Sax's original keywork, which was based on the Triebert system 3 oboe for the left hand and the Boehm clarinet for the right, was simplistic and made playing some legato passages and wide intervals extremely difficult to finger, so numerous developers added extra keys and alternate fingerings to make chromatic playing less difficult.     While early saxophones had two separate octave vents to assist in the playing of the upper registers just as modern instruments do, players of Sax's original design had to operate these via two separate octave keys operated by the left thumb.   
A substantial advancement in saxophone keywork was the development of a method by which the left thumb operates both tone holes with a single octave key, which is now universal on modern saxophones.     Further developments were made by Selmer in the 1930s and '40s, including offsetting tone holes and a revamping of the octave key mechanism, beginning with balanced action instruments and continuing through their celebrated Mark VI line. One of the most radical, however temporary, revisions of saxophone keywork was made in the 1950s by M. Houvenaghel of Paris, who completely redeveloped the mechanics of the system to allow a number of notes (C♯, B, A, G, F and E♭) to be flattened by a semitone simply by pressing the right middle finger. This enables a chromatic scale to be played over two octaves simply by playing the diatonic scale combined with alternately raising and lowering this one digit.   However, this keywork never gained much popularity, and is no longer in use.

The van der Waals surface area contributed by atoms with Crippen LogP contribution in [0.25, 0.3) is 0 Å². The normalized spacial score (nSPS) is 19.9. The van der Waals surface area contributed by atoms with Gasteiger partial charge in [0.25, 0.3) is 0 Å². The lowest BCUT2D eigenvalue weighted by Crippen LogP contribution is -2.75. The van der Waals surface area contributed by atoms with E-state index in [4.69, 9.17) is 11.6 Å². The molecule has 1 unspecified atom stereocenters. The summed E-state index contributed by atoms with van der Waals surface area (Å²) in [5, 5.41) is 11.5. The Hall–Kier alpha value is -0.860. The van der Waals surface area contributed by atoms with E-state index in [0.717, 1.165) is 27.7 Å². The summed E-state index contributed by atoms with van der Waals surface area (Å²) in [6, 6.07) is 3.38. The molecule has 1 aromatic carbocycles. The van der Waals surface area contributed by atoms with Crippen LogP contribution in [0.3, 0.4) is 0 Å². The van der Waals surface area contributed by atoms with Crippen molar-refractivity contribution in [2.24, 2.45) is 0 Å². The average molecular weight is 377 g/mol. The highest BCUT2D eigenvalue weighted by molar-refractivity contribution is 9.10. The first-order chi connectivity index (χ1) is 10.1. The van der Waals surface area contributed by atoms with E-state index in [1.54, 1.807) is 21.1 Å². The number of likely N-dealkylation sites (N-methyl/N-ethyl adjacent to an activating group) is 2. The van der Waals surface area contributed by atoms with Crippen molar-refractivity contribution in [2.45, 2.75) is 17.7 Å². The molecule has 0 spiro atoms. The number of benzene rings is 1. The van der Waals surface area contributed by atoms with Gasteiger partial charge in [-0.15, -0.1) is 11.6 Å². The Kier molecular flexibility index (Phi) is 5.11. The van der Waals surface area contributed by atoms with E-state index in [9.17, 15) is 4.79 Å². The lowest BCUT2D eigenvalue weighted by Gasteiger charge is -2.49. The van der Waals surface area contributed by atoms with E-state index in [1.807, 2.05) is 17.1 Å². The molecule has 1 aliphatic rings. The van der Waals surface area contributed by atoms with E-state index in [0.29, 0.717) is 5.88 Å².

Here is a list of the different Saxophones, together with a chart demonstrating their different sizes, (less the very small Sopranissimo) but the four most common ones, are the alto saxophone, baritone saxophone, tenor saxophone and the soprano saxophone.     I have also shown their relationship to one another. with respect to their musical range.



Saxophone          Key     Sounds an Octave lower than     Sounds an Octave higher than

Sopranissimo        Bb                    N/A                                               Soprano
     
Sopranino           Eb                    N/A                                                Alto